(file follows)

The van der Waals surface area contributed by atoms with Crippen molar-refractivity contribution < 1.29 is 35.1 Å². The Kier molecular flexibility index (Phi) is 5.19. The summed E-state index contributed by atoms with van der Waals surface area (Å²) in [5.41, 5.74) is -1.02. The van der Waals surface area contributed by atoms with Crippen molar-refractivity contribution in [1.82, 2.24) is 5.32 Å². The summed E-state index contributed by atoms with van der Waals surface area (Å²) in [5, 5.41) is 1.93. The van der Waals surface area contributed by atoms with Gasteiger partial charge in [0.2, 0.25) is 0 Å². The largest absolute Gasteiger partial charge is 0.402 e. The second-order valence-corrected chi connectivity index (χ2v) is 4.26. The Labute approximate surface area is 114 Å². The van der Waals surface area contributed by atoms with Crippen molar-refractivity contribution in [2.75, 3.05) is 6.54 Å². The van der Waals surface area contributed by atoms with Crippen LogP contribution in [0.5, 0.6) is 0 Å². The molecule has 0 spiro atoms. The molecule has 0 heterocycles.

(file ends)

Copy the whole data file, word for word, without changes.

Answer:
The van der Waals surface area contributed by atoms with Crippen molar-refractivity contribution < 1.29 is 35.1 Å². The Kier molecular flexibility index (Phi) is 5.19. The summed E-state index contributed by atoms with van der Waals surface area (Å²) in [5.41, 5.74) is -1.02. The van der Waals surface area contributed by atoms with Crippen molar-refractivity contribution in [1.82, 2.24) is 5.32 Å². The summed E-state index contributed by atoms with van der Waals surface area (Å²) in [5, 5.41) is 1.93. The van der Waals surface area contributed by atoms with Gasteiger partial charge in [0.2, 0.25) is 0 Å². The largest absolute Gasteiger partial charge is 0.402 e. The second-order valence-corrected chi connectivity index (χ2v) is 4.26. The Labute approximate surface area is 114 Å². The van der Waals surface area contributed by atoms with Crippen molar-refractivity contribution in [2.75, 3.05) is 6.54 Å². The van der Waals surface area contributed by atoms with Crippen LogP contribution in [0.5, 0.6) is 0 Å². The molecule has 0 spiro atoms. The molecule has 0 heterocycles.